Some time later, she is brought back to the present by a voice she never thought she'd hear again. Charles raises her from the ground with a loving smile and drapes a royal robe around her shoulders. Realizing the truth now, Ella watches with joy as Charles puts her on a horse and leads her to the castle while the townspeople and her step-family follow behind.

A Musical Adaptation

One of the main differences in this movie compared to most others is that it is a musical. There are two ballets performed in this film, both the courtesy of the Ballet de Paris, of which Leslie Caron was a part. They are set during her dreams. The first she dreams of Charles as the son of the cook showing her around the palace kitchen. Following the typical ballet set and style of imagination over reality, Caron dances with some assistance from Michael Wilding. There is nothing I have been able to dig up about his dancing abilities and therefore am guessing he had none. I even heard someone say he was poor at it but since it is apparent Caron is the star of the ballet I have always assumed they didn't want a distracting partner for her. He may not be trained in ballet, but I have always thought he did a good job. Of course, I may be biased since I like the movie and the feeling it gives.

The second ballet is more dramatic and happens after Ella hears that Charles is going to be married. They dance together contentedly until he is reminded of his responsibilities as the heir to the principality. He leaves her and stoically walks away with the Egytian princess Tehara, played by another French ballerina and member of the Ballet de Paris, Liliane Montevecchi. Caron sorrowfully ends the scene as if she has died. With a great deal more to do with this ballet, Michael Wilding at least plays a convincing part, with Caron still center stage.

A Ballerina From the Start

I find it humorous when Ella tells the Prince that she doesn't know how to dance during the forest scene before the ball. Caron was a big part of the Ballet de Paris when she was as young as sixteen. Roland Petit, the ballet's choreographer, was also the choreographer for the ballets in the film. Caron went on to play Lili in 1953, Daddy Long Legs in 1955, which Liliane Montevecchi also starred in, and a number of other musicals. But her acting abilities were not limited to music as she played dramas well too.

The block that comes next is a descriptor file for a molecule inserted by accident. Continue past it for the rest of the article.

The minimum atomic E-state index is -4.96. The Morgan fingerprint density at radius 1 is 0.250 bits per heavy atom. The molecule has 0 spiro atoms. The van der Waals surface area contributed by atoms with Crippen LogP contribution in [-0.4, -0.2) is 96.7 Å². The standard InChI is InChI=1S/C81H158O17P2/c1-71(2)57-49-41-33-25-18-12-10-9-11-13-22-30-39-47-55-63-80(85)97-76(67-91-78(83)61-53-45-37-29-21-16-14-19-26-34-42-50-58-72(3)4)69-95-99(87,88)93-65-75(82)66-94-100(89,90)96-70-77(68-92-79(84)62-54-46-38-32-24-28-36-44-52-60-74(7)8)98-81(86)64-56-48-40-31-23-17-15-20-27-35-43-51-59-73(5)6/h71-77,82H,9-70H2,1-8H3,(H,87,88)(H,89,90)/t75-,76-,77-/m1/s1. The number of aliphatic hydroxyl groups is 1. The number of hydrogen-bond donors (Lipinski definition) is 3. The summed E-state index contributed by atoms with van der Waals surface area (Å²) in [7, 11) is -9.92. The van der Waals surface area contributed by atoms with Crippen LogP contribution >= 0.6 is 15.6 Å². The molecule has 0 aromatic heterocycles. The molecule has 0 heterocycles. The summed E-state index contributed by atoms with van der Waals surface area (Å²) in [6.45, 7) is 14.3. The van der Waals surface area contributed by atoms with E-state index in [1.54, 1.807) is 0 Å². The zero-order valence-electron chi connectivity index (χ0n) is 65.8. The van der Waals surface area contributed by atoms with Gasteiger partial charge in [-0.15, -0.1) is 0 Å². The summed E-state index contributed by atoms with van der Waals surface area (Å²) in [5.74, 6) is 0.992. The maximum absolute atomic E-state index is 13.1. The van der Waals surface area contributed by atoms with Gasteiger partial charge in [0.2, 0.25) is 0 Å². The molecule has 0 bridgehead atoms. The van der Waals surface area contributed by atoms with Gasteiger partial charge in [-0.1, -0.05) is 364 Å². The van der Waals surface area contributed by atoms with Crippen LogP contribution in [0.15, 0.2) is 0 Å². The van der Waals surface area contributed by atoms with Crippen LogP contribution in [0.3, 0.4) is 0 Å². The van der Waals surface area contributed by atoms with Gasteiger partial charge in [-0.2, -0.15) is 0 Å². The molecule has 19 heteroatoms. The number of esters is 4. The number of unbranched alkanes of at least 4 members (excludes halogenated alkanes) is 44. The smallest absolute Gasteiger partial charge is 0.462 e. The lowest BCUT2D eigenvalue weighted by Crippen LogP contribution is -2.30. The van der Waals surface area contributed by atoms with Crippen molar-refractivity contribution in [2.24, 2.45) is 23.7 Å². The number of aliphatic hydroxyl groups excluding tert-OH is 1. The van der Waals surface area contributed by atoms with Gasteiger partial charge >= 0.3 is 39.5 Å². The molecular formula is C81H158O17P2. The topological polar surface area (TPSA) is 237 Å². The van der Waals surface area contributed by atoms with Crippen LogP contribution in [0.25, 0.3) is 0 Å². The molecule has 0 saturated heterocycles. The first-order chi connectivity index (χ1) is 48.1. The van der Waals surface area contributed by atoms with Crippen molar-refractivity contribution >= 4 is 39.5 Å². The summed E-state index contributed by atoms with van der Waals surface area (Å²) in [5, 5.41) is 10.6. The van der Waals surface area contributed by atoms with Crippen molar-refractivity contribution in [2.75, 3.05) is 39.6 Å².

The Scenario and The Costumes

Some Cinderella retellings are made to be realistic while others do not attempt to move past fairy-tale status. I find that this one borders on fairy-tale while still convincing you it's supposed to be real.

Helen Rose and Walter Plunkett did an excellent job in reconstructing period costume. The most astonishing is Ella's ball dress. Incredibly large and obviously heavy, it still had delicacy and femininity. And then Charles' silver suits and gold-lined jackets lent him that perfect amount of nobility. Kovin's robe in this scene (see picture to the ? ) is a rich burgundy. My siblings often say they want me to make such and such outfit for them and this robe is one on their list. 

My Take - The Cinderella Elements

There are a few elements in this version I do not like though. For instance, Ella's childishness. There are times when her actions are particularly childish, for example, she pushes a boy down when he calls her "Cinder-Ella" and then runs away, and when the Prince treats her tenderly she bursts out with "Look what I can do!" as if she were a child. This almost makes you wonder why the Prince would fall in love with her. The basic character of Cinderella is loving and good-natured, as well as more mature due to her difficulties, and this version eliminates those concepts. Another is the fact that she has such short hair. What "Cinderella" looks like can be anything really, but her hair is at first hard to get over. Having seen it enough, I eventually accept it as part of the movie, but in no way do I approve. My strongest reason is probably because it makes Caron's face look rounder and, of course, more childish.

As for what I like, there really isn't much that just pops out at me. I like it because, 1) I'm a Cinderella fan and always on the lookout for more versions, and 2), I've always like Michael Wilding and Leslie Caron's dancing. Also, the stepsisters have a little more character than other stories give them, and Elsa Lanchester, the Widow Sonder, did an excellent job at being nasty. Though not her most amenable role, she did good at anyway. The Duke turns out to be a good egg with more sense than would at first appear, and the fact that the Prince has a friend to add some advice and dialogue is a new one as well.

But that's as much as I should go on. I've been quite long-winded in this post because it's obviously one of my favorite movies but I'll leave the rest for you to see for yourself.

Thanks for reading. I hope you enjoyed it and will come back soon for more! If you have any comments be sure and make them. I'd love to hear from you!